The Oklahoma Plasticulture Project Grant Program offers small limited resource farmers an opportunity to diversify their enterprises by adding specialty crop productions to their operations. The program emphasizes marketing and requires a three-year commitment with a possible one-year extension. The plasticulture projects range from 1/4 acre to 1 acre in size. A soil and water test must be performed prior to gorund preparation to ensure that plants will be productive. For more information please visit, www.ag.ok.gov or email firstname.lastname@example.org.
*The above article was reprinted from the Plasticulture Grant Program brochure. The picture is Micah Anderson applying a plastic row.
The Seasonal High Tunnel Initiative is a voluntary program that provides financial and technical assistance to agricultural producers. The goal of the initiative is to assist producers to extent the growing season for high value crops in an environmentally safe manner.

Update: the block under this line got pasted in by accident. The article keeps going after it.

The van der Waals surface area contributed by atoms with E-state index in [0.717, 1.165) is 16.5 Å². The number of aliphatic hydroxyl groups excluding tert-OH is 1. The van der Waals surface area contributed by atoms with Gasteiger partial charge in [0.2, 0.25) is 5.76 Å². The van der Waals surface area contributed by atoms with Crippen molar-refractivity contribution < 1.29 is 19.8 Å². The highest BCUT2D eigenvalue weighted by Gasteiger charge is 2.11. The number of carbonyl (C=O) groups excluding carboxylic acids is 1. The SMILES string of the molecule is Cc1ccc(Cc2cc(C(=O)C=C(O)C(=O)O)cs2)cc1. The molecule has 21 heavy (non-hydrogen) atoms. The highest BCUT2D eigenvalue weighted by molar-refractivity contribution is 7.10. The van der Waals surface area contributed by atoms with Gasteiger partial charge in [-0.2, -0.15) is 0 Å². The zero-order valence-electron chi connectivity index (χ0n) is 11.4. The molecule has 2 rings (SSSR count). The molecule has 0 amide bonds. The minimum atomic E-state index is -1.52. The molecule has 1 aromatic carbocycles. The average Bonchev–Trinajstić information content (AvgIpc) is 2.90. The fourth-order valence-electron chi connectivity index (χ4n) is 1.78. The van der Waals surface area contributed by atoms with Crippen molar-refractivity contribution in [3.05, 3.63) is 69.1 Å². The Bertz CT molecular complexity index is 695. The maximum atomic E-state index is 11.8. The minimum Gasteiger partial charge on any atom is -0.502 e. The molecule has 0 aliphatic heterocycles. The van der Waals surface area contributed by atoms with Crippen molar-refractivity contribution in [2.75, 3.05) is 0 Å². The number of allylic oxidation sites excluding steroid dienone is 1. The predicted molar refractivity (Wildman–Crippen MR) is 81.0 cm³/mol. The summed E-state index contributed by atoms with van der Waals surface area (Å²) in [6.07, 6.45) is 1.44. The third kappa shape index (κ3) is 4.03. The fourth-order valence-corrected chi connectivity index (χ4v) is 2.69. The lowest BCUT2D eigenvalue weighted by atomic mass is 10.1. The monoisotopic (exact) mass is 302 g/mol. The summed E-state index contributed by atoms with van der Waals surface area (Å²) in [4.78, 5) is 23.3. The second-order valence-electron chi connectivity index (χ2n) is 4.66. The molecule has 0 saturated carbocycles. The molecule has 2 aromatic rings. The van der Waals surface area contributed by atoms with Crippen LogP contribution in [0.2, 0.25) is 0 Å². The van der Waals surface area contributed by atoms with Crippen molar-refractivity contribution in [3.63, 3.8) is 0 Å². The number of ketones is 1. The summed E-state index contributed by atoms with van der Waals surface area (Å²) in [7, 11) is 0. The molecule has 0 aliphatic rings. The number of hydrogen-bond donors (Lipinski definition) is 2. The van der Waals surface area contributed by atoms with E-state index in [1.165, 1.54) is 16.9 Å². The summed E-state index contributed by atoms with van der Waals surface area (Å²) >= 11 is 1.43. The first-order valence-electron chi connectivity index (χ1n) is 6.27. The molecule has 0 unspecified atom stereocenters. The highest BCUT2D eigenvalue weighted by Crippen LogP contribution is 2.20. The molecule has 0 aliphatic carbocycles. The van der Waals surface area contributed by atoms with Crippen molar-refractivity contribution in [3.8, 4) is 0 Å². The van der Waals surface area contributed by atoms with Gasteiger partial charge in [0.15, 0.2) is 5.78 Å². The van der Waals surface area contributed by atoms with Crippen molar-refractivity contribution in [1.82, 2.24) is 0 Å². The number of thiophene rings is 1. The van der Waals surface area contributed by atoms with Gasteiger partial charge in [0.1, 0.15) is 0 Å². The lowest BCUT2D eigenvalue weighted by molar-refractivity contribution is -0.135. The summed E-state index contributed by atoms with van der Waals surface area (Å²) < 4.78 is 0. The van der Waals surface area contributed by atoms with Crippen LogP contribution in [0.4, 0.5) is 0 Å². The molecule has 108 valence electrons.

The Initiative may assist producers in addressing a resource concern by:
Eligible applicants include individuals, legal entities, Indian Tribes, or joint operations engaged in agricultural production. Organic producers who grow agricultural commodities on eligible land and have natural resource concerns which may be addressed by a seasonal high tunnel may participate in the Seasonal High Tunnel Initiative.
Eligible producers interested in entering into a financial assistance agreement with NRCS for EQIP assistance may file an application at any time. Applicants must be:
Seasonal High Tunnel System for Crops